You would need to log amperage/kw/voltage side by side before/after scenarios at full throttle and full regen to see.

    If I had to guess nobody is going to give you that info until long after release
     
  5. TMR-JWAP

    TMR-JWAP Senior Member

    Joined:
    Aug 12, 2016
    4,433
    4,713
    0
    Location:
    Columbia, SC
    Vehicle:
    2007 Prius
    Model:
    Touring
    Considering I have asked a very basic question, several times, and not gotten a straight answer, I wouldn't expect much. Maybe if I word it slightly different?

    When an OEM Gen 2 Prius HV battery depletes to the point the SOC indicator shows 2 purple bars, we know the SOC is approximately 42%. Why? Because the car is 'programmed/calibrated/algorithmed/whatever' for an NiMH battery and is looking at a NiMH battery.
    Now, with the lithium battery installed, when the battery depletes to the point the SOC indicator shows 2 purple bars, what is the actual SOC of the battery? It sure as heck isn't 42%. I use the assumption it's 10% because the developer says this battery uses 80% of it's range.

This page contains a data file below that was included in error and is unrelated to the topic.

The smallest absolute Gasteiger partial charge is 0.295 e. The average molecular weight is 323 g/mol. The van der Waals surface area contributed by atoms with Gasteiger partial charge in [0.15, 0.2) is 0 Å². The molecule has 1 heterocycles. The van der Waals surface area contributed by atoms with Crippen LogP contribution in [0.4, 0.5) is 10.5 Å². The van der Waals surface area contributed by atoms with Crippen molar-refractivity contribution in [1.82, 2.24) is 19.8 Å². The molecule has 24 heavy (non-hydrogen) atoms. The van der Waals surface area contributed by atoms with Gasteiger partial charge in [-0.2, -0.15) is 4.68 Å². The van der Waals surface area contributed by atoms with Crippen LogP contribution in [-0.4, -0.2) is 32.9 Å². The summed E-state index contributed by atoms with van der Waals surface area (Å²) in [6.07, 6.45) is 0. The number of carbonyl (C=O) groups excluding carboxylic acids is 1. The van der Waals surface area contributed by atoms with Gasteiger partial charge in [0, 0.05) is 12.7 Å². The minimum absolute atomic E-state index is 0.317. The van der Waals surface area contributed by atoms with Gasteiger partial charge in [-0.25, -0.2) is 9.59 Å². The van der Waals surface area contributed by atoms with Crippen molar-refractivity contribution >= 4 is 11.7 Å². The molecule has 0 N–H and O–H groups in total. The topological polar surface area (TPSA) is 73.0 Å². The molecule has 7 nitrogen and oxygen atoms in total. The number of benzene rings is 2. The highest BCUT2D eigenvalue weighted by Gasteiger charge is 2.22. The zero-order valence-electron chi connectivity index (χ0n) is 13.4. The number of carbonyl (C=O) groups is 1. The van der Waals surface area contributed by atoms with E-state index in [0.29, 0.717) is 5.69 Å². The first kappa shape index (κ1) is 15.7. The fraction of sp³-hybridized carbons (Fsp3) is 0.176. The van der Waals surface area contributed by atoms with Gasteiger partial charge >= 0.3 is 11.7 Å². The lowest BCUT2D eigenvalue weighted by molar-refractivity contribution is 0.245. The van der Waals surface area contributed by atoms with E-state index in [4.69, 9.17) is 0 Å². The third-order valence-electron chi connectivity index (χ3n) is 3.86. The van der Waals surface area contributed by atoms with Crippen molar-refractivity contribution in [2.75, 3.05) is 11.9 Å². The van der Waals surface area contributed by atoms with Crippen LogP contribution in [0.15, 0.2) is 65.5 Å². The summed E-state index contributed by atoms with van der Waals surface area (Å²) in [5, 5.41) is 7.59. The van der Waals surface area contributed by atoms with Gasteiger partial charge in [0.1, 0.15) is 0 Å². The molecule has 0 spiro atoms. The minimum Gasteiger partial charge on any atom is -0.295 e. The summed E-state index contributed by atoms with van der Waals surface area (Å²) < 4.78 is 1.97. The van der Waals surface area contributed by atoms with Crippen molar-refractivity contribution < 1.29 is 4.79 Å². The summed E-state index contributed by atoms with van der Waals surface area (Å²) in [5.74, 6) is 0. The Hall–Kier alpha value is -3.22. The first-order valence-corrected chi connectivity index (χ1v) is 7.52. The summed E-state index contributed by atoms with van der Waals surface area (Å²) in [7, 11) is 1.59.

Anyone here own a motorcycle? The last one I owned had a 3.2 gallon fuel tank and a 0.8 gallon reserve tank. Hopefully, you never need to use the reserve, but sh*t happens. I was looking at buying a custom replacement tank for it. The first question I had was tank capacity. The second question was how big is the reserve? Why? Because sh*t happens and it's a good thing to know. I'd be pretty upset if I had to go to reserve, expected it to be ~0.8 gallons, good for 30 miles or so, and then find out it's actually only a half-pint and end up on the side of the road.

    Why do members here always ask 'how far can I drive my car when I get to one flashing dot on the fuel gauge?'. Some members here have purposely run out of fuel over and over again to test that number. Why? maybe it's a good thing to know. I know I can go at least 20 miles after it starts flashing.